Setting the stage with just a 'plunk' or two from his piano, Count Basie's big band in the '30s swung harder than any other, giving the world such talents as Lester Young, Buck Clayton and "Sweets" Edison. That trio, along with the Count himself, created a freewheeling beast featuring sizzling improvs and solos. Basie's 'Testament' bands of the '50s operated like soulful, well-oiled machines, and were reliant on arrangers like Neal Hefti, Quincy Jones and Frank Foster. The vocal platform was perfectly suited to Basie's '50s sound -- he had great success with superstar singers Joe Williams, Frank Sinatra, and Ella Fitzgerald.
Count Basie Concert Films
Count Basie Top Tracks
Adventures in the Kingdom of Swing
Runtime: 1 hr 2 minThis biography of musical legend Benny Goodman contains testimonials from various contemporaries and scholars, and offers several clips of the man in performance. Nearly two-dozen songs can be heard including "California, Here I Come," "A Fine Romance," "Why Don't You Do Right," "I've Got a Heart Full of Music," and "Bugle Cal Rag."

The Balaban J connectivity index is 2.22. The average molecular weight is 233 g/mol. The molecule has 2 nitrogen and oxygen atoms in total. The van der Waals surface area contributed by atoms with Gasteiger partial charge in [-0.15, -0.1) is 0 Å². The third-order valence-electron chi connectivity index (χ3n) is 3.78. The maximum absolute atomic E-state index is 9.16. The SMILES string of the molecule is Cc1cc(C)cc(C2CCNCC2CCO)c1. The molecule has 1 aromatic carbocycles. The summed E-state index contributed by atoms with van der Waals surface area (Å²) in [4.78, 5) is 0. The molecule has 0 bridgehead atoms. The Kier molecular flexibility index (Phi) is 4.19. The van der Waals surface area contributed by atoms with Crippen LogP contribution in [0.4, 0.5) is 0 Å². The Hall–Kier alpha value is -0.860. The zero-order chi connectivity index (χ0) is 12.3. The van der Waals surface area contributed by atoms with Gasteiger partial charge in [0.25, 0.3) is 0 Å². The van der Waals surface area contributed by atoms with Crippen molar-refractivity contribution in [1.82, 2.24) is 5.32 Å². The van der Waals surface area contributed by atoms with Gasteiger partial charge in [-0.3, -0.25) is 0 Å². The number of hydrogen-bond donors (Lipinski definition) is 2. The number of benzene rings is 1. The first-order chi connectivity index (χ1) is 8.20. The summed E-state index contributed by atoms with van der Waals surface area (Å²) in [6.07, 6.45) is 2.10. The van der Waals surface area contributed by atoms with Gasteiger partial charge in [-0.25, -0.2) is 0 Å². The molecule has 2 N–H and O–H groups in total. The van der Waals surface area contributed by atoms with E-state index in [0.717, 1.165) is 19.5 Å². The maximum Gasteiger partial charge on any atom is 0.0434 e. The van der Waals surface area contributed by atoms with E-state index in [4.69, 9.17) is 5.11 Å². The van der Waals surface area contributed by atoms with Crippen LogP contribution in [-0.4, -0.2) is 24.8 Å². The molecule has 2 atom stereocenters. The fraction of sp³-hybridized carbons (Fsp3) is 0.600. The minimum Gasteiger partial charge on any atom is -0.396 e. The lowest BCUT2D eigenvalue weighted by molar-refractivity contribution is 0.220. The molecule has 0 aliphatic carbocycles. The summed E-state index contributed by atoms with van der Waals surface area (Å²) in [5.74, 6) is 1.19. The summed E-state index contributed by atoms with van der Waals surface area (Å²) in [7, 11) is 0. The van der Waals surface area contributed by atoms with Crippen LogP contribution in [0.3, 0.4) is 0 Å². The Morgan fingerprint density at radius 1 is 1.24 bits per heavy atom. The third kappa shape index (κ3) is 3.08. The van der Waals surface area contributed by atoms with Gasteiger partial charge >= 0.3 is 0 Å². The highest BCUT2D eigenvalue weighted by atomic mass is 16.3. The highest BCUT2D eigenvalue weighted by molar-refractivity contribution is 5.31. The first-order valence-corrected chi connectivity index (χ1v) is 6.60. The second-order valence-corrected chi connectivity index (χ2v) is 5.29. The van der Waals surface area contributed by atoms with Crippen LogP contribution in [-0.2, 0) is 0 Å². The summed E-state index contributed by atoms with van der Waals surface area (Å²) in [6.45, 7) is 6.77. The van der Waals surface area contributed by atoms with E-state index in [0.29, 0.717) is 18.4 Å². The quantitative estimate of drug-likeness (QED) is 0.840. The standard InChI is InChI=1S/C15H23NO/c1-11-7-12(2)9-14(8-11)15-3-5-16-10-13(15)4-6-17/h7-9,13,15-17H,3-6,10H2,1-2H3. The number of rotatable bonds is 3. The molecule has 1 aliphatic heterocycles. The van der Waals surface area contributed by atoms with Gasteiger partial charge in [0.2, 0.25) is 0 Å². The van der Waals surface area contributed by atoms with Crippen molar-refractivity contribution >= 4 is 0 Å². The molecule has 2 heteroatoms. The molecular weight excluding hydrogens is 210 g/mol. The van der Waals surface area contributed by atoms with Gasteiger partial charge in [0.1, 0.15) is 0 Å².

Legends in Conert
Runtime: 41 minGene Krupa, an American jazz and big band drummer and composer, was well known for his highly energetic and flamboyant style. In this performance, many of his well known recordings are featured with some of the biggest orchestras of the time.
Legends in Concert
Runtime: 43 minJazz Legends - Duke Ellington and His Orchestra (1929-1943) by Duke Ellington, includes a series of short films made in Hollywood featuring Ellington performing his biggest hits: Black And Tan (1929) directed by Dudley Murphy; Check and Double Check (1930) directed by Melville Brown; Symphony in Black (1934) directed by Fred Waller; Paramount Pictoral No.889 (1937); The Hit Parade of 1937; and RKO Jamboree No.7 (1943) directed by Jay Bonafield. .